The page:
Agriculture: The Source of Africa’s Strength

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Feb. 22, 2021 6 min read

Agriculture has long been the backbone of the African economy. An estimated 65% of the African labor force works in agriculture, accounting for 32% of the African GDP. Africa is also home to approximately 60% of the earth’s uncultivated arable land. Africa’s agricultural sector can do more than just help the continent achieve nutritional self-sufficiency — it could turn African into the world’s breadbasket and an economic powerhouse.

At the moment, however, this potential is still mostly untapped. Agricultural productivity in Africa is the lowest in the world, and the continent is increasingly reliant on food imports. This leaves Africa vulnerable to shocks in the supply chain, which became clear during the COVID pandemic.

This state of affairs makes millions of Africans more vulnerable to food insecurity, which has negative impacts on both long- and short-term development. Food security is fundamental to all human endeavors, including education, science, art and technology. Without it, school performance, work productivity, and overall health all decline.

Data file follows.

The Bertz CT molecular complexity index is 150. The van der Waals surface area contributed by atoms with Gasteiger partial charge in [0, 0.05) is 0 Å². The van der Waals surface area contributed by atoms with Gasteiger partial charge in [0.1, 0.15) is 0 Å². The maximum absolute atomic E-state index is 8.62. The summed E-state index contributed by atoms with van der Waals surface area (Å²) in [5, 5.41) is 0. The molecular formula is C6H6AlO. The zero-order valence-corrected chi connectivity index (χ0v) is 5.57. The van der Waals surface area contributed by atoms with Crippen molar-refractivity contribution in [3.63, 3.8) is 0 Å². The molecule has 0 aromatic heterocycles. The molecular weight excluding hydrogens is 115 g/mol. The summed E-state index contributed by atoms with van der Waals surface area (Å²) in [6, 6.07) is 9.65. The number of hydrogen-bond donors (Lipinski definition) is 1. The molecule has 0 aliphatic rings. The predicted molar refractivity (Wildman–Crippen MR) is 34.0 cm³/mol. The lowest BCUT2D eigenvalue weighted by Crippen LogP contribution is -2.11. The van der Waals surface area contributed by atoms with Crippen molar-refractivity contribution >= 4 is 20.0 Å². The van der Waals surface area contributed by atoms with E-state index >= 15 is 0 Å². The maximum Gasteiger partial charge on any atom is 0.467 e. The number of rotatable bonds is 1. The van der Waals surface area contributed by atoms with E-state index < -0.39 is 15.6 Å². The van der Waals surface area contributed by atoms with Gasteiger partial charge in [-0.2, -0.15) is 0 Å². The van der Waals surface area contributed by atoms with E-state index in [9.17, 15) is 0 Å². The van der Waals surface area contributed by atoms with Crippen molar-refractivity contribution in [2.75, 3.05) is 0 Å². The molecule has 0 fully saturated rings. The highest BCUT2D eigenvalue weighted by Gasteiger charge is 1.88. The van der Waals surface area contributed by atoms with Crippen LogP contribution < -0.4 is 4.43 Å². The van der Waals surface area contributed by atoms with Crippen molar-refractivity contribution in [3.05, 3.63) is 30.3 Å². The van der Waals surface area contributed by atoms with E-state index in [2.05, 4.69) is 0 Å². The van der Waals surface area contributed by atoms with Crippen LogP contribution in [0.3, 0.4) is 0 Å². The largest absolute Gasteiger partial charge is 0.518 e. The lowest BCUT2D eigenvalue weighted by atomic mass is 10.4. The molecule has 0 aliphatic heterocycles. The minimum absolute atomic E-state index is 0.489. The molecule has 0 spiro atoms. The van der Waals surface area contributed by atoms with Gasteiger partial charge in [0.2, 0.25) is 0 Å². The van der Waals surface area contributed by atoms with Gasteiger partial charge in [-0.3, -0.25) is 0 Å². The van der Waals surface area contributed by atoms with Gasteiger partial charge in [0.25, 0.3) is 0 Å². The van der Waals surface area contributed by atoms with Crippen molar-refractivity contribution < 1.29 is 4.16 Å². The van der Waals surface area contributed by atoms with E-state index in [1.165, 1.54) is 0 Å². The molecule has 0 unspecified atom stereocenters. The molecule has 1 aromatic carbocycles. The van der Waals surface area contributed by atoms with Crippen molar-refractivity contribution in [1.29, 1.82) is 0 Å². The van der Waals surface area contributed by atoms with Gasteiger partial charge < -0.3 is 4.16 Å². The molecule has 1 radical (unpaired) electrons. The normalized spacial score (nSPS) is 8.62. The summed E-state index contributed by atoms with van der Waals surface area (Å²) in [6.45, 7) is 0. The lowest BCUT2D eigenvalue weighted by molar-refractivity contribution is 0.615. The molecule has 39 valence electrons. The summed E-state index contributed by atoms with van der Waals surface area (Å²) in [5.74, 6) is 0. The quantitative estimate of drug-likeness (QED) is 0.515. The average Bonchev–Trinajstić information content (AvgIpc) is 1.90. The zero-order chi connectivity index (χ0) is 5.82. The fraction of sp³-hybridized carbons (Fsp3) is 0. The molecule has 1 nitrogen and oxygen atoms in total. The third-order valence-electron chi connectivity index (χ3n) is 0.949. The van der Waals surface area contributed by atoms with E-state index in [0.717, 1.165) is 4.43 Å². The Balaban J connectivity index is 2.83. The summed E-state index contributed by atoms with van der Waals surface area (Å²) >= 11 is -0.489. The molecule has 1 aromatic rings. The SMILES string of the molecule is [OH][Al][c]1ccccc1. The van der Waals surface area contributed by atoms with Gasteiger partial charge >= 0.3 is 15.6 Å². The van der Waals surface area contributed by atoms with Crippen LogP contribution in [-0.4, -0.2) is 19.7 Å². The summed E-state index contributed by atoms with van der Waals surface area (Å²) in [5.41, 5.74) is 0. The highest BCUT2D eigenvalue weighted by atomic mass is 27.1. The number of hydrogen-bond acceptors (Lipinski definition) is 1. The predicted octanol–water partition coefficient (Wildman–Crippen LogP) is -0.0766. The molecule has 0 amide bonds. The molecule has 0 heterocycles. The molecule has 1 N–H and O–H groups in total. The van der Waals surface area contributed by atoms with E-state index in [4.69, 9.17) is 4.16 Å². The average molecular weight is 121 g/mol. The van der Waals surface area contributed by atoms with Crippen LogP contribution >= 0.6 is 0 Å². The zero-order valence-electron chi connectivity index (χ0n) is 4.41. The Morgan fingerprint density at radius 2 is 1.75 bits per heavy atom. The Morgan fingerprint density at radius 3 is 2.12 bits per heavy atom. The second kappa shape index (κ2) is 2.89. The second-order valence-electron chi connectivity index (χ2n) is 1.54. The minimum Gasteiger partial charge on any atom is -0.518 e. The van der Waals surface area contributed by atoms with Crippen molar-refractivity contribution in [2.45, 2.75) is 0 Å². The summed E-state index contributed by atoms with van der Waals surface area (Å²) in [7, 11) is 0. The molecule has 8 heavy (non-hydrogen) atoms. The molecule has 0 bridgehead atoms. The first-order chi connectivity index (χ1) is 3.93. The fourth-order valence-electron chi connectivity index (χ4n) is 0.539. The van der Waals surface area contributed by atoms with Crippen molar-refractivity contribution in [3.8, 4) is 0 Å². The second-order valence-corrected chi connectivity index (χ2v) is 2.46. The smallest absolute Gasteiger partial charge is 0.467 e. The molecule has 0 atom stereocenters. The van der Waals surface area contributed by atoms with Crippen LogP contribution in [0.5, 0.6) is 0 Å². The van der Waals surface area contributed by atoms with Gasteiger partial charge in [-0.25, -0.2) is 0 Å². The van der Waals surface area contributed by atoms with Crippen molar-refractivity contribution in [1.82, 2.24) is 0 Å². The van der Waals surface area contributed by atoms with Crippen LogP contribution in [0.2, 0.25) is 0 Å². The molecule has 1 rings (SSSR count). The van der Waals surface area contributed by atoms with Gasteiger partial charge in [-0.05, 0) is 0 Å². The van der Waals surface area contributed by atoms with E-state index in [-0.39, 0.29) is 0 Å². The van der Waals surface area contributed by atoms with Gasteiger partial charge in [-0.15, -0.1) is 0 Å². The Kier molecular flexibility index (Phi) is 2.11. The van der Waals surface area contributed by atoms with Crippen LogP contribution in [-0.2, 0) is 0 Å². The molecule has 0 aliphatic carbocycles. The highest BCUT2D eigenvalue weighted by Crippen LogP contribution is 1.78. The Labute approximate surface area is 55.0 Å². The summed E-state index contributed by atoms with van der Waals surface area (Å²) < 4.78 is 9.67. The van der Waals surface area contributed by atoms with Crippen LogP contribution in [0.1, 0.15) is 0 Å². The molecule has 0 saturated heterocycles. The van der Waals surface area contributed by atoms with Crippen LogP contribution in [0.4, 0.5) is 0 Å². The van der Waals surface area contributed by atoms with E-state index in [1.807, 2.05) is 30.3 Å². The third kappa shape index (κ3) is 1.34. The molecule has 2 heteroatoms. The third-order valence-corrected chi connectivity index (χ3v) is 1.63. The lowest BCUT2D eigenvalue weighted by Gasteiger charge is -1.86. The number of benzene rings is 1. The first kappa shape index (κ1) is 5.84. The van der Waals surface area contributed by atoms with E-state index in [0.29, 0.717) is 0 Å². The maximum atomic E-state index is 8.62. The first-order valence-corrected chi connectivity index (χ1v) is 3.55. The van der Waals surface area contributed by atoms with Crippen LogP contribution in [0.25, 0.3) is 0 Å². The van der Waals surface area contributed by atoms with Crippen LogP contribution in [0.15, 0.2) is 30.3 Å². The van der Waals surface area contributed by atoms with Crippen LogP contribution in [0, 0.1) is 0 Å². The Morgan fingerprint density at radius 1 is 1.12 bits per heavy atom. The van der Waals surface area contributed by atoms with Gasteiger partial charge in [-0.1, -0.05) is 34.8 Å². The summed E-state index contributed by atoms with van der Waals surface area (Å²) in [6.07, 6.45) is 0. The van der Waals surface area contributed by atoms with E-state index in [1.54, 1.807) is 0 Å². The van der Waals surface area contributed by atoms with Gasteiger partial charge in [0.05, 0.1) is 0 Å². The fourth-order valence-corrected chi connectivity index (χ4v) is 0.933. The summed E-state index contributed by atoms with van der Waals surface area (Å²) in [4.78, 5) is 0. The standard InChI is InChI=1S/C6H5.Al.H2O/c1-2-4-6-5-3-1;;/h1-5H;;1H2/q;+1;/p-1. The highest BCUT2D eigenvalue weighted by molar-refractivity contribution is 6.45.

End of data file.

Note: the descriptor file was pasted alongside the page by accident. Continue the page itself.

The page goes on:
With improvements in farming techniques, however, Africa could double or even triple grain production, boosting GDP and improving livelihoods. More importantly, enhanced food security can support the health and education of Africans, laying the foundation for a strong and prosperous future.

The Role of Engineers in Advancing African Agriculture

Achieving the gains necessary for Africa’s agricultural sector to reach its full potential is easier said than done. It will require big investments in both financing and knowledge — especially when it comes to engineering expertise. Various fields of engineering knowledge are critical for the agricultural sector:

● Mechanical engineers play a vital role in developing and maintaining machinery and equipment for both crop production and processing.

● Chemical engineers can develop better fertilizers and pesticides using materials that are available and appropriate for Africa.

● Hydraulic engineers are needed to help with the design and installation of irrigation systems.

● Software engineers have developed many apps and analytical tools in recent years that enhance agricultural productivity.

Increasing agricultural productivity will also require many improvements in general infrastructure, including roads and bridges to transport goods more effectively to and from farms, markets, ports, and processing facilities.